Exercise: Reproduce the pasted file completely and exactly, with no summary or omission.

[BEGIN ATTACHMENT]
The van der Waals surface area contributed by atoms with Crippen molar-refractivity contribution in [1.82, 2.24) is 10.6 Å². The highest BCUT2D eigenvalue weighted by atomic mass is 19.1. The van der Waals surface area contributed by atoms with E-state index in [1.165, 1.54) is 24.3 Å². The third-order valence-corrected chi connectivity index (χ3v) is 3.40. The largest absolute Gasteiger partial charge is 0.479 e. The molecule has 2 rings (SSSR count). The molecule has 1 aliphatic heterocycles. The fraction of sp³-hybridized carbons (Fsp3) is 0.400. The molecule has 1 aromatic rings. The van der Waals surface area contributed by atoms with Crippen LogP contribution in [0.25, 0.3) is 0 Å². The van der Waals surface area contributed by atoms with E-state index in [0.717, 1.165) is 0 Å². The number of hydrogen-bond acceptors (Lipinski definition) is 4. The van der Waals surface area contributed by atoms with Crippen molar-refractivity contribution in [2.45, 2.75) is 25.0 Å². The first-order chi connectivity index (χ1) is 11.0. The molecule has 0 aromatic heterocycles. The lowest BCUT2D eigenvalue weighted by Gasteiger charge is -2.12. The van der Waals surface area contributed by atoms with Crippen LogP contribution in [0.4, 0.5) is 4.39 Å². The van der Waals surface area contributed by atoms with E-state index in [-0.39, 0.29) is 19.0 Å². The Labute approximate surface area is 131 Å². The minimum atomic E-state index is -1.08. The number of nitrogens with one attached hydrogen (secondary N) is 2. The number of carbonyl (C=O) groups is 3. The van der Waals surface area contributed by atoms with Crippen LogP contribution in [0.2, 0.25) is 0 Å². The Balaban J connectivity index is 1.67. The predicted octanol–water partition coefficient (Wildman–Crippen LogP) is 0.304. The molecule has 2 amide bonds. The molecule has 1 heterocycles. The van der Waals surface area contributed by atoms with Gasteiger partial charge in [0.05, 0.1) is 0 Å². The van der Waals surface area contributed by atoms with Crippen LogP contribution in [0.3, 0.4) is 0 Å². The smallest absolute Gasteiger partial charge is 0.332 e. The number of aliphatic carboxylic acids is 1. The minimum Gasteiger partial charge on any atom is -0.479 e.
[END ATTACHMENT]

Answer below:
The van der Waals surface area contributed by atoms with Crippen molar-refractivity contribution in [1.82, 2.24) is 10.6 Å². The highest BCUT2D eigenvalue weighted by atomic mass is 19.1. The van der Waals surface area contributed by atoms with E-state index in [1.165, 1.54) is 24.3 Å². The third-order valence-corrected chi connectivity index (χ3v) is 3.40. The largest absolute Gasteiger partial charge is 0.479 e. The molecule has 2 rings (SSSR count). The molecule has 1 aliphatic heterocycles. The fraction of sp³-hybridized carbons (Fsp3) is 0.400. The molecule has 1 aromatic rings. The van der Waals surface area contributed by atoms with Crippen LogP contribution in [0.25, 0.3) is 0 Å². The van der Waals surface area contributed by atoms with E-state index in [0.717, 1.165) is 0 Å². The number of hydrogen-bond acceptors (Lipinski definition) is 4. The van der Waals surface area contributed by atoms with Crippen molar-refractivity contribution in [2.45, 2.75) is 25.0 Å². The first-order chi connectivity index (χ1) is 11.0. The molecule has 0 aromatic heterocycles. The lowest BCUT2D eigenvalue weighted by Gasteiger charge is -2.12. The van der Waals surface area contributed by atoms with Crippen LogP contribution in [0.4, 0.5) is 4.39 Å². The van der Waals surface area contributed by atoms with E-state index in [-0.39, 0.29) is 19.0 Å². The Labute approximate surface area is 131 Å². The minimum atomic E-state index is -1.08. The number of nitrogens with one attached hydrogen (secondary N) is 2. The number of carbonyl (C=O) groups is 3. The van der Waals surface area contributed by atoms with Crippen LogP contribution in [0.2, 0.25) is 0 Å². The Balaban J connectivity index is 1.67. The predicted octanol–water partition coefficient (Wildman–Crippen LogP) is 0.304. The molecule has 2 amide bonds. The molecule has 1 heterocycles. The van der Waals surface area contributed by atoms with Gasteiger partial charge in [0.05, 0.1) is 0 Å². The van der Waals surface area contributed by atoms with Crippen LogP contribution in [0.3, 0.4) is 0 Å². The smallest absolute Gasteiger partial charge is 0.332 e. The number of aliphatic carboxylic acids is 1. The minimum Gasteiger partial charge on any atom is -0.479 e.